'The Massacre of Tranent' - by James Lumsden 
Tranent Church Manse and Yard both played a key role in the 1745 Battle of Prestonpans - but the Tranent Massacre in 1797 some 50 + years later is also carefully commemorated
The statue below stands in Tranent's Civic Square. It depicts Jackie Crookston and a child who were part of a protest crowd who marched through the streets of Tranent in August 1797 to protest at the Westminster Government's decision to introduce compulsory military service in Scotland better to prosecute the Napoleonic Wars. A total of twelve people, including Jackie Crookston, were killed in the ensuing riot by soldiers led by a brutal Major Wright as he sought to restore order.
James Lumsden's poem on 'The Tranent Massacre' as it quickly became known was published a century later in 1896. Click to enlarge the text and for printing out.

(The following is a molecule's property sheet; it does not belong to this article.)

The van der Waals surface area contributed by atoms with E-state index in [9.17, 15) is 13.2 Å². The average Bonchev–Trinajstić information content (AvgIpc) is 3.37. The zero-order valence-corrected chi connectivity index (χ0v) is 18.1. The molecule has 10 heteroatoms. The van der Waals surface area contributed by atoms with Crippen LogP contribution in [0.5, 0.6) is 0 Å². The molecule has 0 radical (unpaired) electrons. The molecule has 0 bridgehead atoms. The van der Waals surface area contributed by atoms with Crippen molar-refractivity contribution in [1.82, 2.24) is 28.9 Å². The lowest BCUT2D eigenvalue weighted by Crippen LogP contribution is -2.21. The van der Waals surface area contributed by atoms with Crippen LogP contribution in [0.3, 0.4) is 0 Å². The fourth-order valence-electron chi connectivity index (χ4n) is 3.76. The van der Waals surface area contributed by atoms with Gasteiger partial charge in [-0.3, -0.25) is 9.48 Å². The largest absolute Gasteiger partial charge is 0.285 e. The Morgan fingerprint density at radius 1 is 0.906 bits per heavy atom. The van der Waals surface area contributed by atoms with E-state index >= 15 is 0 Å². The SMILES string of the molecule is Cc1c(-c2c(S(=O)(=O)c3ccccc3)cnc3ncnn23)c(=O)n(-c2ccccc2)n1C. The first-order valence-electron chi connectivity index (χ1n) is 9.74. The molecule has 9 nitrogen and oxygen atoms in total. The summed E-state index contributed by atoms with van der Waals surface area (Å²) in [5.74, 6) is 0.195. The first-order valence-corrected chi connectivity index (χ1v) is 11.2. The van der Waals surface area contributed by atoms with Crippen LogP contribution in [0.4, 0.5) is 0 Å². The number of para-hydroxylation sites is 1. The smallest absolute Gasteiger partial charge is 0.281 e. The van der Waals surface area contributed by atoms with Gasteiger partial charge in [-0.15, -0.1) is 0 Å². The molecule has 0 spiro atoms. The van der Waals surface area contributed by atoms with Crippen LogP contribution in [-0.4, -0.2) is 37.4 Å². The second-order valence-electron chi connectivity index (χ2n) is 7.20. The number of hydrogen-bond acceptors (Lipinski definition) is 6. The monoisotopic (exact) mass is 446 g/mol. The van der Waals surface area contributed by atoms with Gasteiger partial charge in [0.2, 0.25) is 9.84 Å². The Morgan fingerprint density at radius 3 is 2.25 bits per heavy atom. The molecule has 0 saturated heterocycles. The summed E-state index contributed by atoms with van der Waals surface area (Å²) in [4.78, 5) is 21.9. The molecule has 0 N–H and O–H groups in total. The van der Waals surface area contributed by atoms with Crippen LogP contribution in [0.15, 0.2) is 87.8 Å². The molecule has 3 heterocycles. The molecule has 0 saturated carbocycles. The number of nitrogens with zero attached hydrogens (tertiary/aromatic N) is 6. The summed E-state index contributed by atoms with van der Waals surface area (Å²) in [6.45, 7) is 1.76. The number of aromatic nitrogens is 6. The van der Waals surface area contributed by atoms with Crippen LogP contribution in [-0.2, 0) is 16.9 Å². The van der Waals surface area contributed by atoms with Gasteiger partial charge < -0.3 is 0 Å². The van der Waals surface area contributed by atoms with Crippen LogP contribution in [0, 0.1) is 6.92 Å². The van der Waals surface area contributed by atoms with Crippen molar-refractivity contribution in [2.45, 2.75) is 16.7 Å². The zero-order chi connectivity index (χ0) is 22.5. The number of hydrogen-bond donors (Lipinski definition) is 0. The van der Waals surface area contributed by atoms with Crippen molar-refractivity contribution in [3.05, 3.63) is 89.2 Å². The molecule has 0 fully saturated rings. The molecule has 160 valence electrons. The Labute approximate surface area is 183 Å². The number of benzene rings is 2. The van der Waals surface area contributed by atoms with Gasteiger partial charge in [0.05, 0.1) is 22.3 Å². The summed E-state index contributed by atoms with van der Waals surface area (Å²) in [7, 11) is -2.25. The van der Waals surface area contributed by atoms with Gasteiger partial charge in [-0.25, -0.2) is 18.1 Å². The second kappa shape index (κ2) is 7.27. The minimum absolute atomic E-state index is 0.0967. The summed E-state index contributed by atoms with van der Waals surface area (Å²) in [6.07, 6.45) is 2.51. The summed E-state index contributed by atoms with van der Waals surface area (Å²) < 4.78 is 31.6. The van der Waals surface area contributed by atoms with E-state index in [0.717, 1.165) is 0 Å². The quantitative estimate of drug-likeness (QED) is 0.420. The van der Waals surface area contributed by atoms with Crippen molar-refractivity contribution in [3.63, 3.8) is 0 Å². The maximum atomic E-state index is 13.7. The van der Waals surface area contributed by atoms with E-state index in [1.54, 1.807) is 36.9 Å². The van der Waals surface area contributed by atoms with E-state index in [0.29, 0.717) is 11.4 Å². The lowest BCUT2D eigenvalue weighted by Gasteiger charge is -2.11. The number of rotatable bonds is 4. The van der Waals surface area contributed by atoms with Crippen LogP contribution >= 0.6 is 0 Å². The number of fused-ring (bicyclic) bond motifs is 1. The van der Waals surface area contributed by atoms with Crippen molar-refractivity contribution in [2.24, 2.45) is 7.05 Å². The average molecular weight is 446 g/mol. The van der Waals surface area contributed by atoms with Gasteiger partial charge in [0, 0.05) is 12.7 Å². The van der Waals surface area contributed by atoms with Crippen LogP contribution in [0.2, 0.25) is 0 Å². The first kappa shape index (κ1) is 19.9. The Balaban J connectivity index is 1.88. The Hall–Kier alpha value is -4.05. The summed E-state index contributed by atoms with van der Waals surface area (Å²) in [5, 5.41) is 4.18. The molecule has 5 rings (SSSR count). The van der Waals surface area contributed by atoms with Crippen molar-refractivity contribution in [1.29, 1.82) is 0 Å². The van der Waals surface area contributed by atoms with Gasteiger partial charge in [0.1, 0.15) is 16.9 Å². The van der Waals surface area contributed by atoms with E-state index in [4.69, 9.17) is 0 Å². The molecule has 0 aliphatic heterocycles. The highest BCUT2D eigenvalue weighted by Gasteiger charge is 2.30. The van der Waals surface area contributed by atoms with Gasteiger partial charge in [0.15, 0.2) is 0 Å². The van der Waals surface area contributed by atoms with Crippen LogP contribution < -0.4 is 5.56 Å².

Colonel Gardiner Died in Tranent Manse in 1745 and is Buried in the Churchyard
On September 20th 1745 an advanced party of the Camerons was posted in the Churchyard but after being spotted by a redcoat scout were bombarded by Colonel Whiteford's cannon taking severe injuries before they withdrew. On September 21st, after being fatally wounded on the battlefield, Colonel Gardiner was carried to The Manse by his servant disguised some say as a miller, and cared for by the two Jenkinson daughters of the visiting Minister from Athelstaneford. He died early on September 22nd and is believed to have been buried beneath what is now the south wall of the rebuilt church.
The pictures of the early church below come from Sir Walter Scott's Waverley, as found in the 1st and 2nd Editions respectively. It is hard to comprehend why the 1st Edition had Tranent Church with a spire, since the illustration in the 2nd Edition shows it as it certainly was - with a tower and a quite different shape!
Published Date: August 14th 2008